Sunday, January 26, 2014

3D Printing

My father-in-law, Robert Lincoln, is a mechanical engineer. He originally trained as a gunsmith at the Rhode Island School of Design and at Trinidad State College in Colorado. That’s where he met his future wife and mother of my lovely Linda. He worked at various companies that built oil filters, ultimately ending up at Fram here in Longmont.

Later he moved to Coors where he worked in packaging. He was responsible for the various new designs of beer cans that eliminated the pull ring. The removable ring was a waste hazard to animals and bare footed people. He also developed computer programs that supported the brewing of the new “light beer” using an HP desktop computer. He was a self-taught programmer, although I did help him with some of the code. It was all in Compiled BASIC.

Besides engineer and programmer, he was an inventor. I remember one idea he had. It was a plastic plug that you would use to replace the cigarette lighter in your car. On the end of the black plastic, painted white, was a representation of a cigarette with the red “no” symbol over it. His idea was to sell it to nonsmokers to put in their cars to discourage passengers from smoking. You young folks won’t understand, but things were different back then. Cigarette lighters were for lighting cigarettes rather than charging phones, and people smoked in offices and cars.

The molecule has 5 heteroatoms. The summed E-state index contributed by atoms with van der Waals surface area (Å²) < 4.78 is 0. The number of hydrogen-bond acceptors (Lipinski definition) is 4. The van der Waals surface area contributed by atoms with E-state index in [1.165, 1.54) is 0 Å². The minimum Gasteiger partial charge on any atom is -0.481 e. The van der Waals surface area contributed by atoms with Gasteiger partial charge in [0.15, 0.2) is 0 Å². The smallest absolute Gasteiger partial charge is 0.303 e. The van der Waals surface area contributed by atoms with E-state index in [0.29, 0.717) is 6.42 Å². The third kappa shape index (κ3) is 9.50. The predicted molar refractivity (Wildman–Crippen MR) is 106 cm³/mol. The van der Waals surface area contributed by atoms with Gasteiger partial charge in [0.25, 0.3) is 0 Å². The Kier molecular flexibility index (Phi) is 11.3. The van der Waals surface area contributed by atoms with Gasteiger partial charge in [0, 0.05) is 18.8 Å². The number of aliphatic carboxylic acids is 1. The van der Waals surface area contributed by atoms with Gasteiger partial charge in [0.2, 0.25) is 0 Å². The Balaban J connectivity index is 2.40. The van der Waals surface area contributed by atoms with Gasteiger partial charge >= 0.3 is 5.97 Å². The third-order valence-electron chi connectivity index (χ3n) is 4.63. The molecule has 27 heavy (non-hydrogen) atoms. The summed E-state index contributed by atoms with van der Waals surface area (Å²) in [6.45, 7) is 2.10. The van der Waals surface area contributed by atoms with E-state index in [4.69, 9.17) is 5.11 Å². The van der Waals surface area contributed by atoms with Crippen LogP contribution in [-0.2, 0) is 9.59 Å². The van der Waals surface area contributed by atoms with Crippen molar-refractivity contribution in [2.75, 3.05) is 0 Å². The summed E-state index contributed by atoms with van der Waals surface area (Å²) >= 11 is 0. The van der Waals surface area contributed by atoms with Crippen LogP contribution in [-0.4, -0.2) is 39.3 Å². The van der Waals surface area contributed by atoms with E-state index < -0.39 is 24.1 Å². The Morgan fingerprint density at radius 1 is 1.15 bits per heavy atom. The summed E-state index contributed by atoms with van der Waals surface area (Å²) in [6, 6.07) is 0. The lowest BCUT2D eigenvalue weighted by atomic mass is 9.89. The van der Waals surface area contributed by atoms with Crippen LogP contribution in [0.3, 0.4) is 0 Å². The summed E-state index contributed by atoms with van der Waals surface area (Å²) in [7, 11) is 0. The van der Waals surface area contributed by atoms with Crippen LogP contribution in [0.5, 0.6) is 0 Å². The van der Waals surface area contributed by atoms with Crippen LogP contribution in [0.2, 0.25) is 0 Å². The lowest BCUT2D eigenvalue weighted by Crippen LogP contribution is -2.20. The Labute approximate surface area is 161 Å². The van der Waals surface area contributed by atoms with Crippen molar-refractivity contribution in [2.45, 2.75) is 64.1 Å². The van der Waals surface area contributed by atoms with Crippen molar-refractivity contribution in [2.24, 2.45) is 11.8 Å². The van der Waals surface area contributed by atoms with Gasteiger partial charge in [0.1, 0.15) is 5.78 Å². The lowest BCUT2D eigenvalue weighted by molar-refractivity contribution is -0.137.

He had to hire an outfit to make a prototype of his design, and I remember seeing the small plastic object. Now days, that would be a good job for a 3D printer.

First invented back in 1984, it wasn’t until the last few years that 3D printers have really caught on … that and drones. Up to this point, “subtractive” technology has been the mainstay. Machines would build objects by removing material with lathes and planers and other machines. Now, with 3D printing, “additive” development is done. The final object is built up slowly by numerous applications of thin layers.

3D printing has found a use in both prototyping and small count manufacturing. It is the flexibility of the methodology that is so exciting. New ideas literally “come into shape” on the printing platform. 3D printers are still rather expensive and the materials used in them cost more than ink jet ink … which is already priced like liquid gold. So it is a hobby for the rich or well funded. There are some small machines in the $5,000 price range, but cheaper models are appearing.

One thing we know about technology is its ability to reduce the price with volume production and wide acceptance. So I expect companies like HP to soon offer low cost 3D printers down at Best Buy and WalMart. A 3D printer coupled with some 3D design software will start producing objects of technology and works of art. Now sculpture can be reproduced as easily as paintings and drawings are with 2D printing. This might become a whole new paradigm of objects. That and the “Internet of Things.” (I’ll have to tell you about the IoT at some later date.)